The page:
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JUBA - 22 Oct 2012

Brits get bookish: 9.3 mln textbooks for South Sudan

The British government has launched a project in South Sudan to distribute books, which are still extremely rare in the country. In the coming months the company Charles Kendall, under contract by the UK Department for International Development (DFID), is expected to deliver 9.3 million textbooks to primary schools and alternative education centres.

The effort will be the first nationwide distribution of textbooks since the SPLM took over the region more than seven years ago. Education officials at a curriculum center in Yei, south-west of the capital Juba, helped write the books.

Introduction of English-language textbooks on a vast scale will contribute toward the gradual eradication of Arabic, which is still informally the main language of instruction in many parts of the country. Until now most of South Sudan’s schools have either had no textbooks at all or have used textbooks from neighboring countries, relying especially on the curricula of Uganda, Kenya and Sudan.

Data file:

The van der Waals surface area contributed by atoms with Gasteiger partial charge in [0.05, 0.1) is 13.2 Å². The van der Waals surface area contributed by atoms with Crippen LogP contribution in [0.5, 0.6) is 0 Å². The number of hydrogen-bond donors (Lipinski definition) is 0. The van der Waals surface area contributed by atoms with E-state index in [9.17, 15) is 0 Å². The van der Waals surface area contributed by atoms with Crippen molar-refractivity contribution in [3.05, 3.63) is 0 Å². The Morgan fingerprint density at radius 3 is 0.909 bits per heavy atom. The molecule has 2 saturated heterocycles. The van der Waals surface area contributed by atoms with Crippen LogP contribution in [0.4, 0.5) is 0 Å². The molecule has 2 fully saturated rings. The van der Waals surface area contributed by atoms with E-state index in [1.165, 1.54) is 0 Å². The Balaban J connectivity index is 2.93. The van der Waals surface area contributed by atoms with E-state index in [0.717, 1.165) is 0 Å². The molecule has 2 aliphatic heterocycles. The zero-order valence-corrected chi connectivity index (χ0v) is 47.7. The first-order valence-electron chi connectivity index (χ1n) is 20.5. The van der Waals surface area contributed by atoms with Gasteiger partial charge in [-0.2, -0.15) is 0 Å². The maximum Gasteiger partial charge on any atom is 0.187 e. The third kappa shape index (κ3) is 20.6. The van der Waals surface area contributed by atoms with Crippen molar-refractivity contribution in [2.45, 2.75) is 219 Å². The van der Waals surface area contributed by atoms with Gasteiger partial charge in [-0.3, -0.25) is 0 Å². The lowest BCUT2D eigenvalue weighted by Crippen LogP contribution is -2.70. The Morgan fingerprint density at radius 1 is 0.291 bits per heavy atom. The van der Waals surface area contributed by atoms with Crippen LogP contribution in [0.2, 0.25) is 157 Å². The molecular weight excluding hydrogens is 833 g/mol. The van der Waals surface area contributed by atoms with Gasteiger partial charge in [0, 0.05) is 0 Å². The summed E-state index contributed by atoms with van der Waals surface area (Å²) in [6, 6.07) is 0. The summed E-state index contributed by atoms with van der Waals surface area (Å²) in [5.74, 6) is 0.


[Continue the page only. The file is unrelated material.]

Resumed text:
“These textbooks will help two million children,” said Lynne Featherstone, UK Minister for International Development, speaking at a launch event in Juba on Monday.

Featherstone said that the books were slated to arrive over the next four months in time for the 2013 school year. According to a tender notice issued earlier this year by the company Charles Kendall, the distribution effort will involve shipment of 20 foot containers to 80 county locations and possibly also direct delivery to approximately 4,500 schools.

“Proper management, proper care and usage” would be challenges to the effort, noted Featherstone.

Hon. Joseph Ukel, South Sudan’s Minister of General Education, said the project would cost the UK government $16 million.

Other South Sudanese officials in attendance included Undersecretary Deng Deng Hoc Yai and the education ministers of the states of Central and Eastern Equatoria. The president Salva Kiir Mayardit was initially expected to attend, according to an agenda distributed at the event, but he was represented instead by his advisor on economic affairs, Aggrey Tissa.

The presidential advisor applauded the UK contribution: “It’s a huge, monumental undertaking.”

On the other hand, the Education Minister pointed out that not only primary pupils but also secondary pupils were lacking school materials. Other officials likewise acknowledged that the South Sudanese government has failed to develop textbooks for secondary schools and asked the British donors to intervene.

“I did hear what you said about secondary schools, honorable minister,” UK Minister Featherstone remarked.

Featherstone’s visit to South Sudan was her first overseas trip since her appointment as UK Minister for International Development, according to Ambassador Alistair McPhail. 

Photo by Radio Tamazuj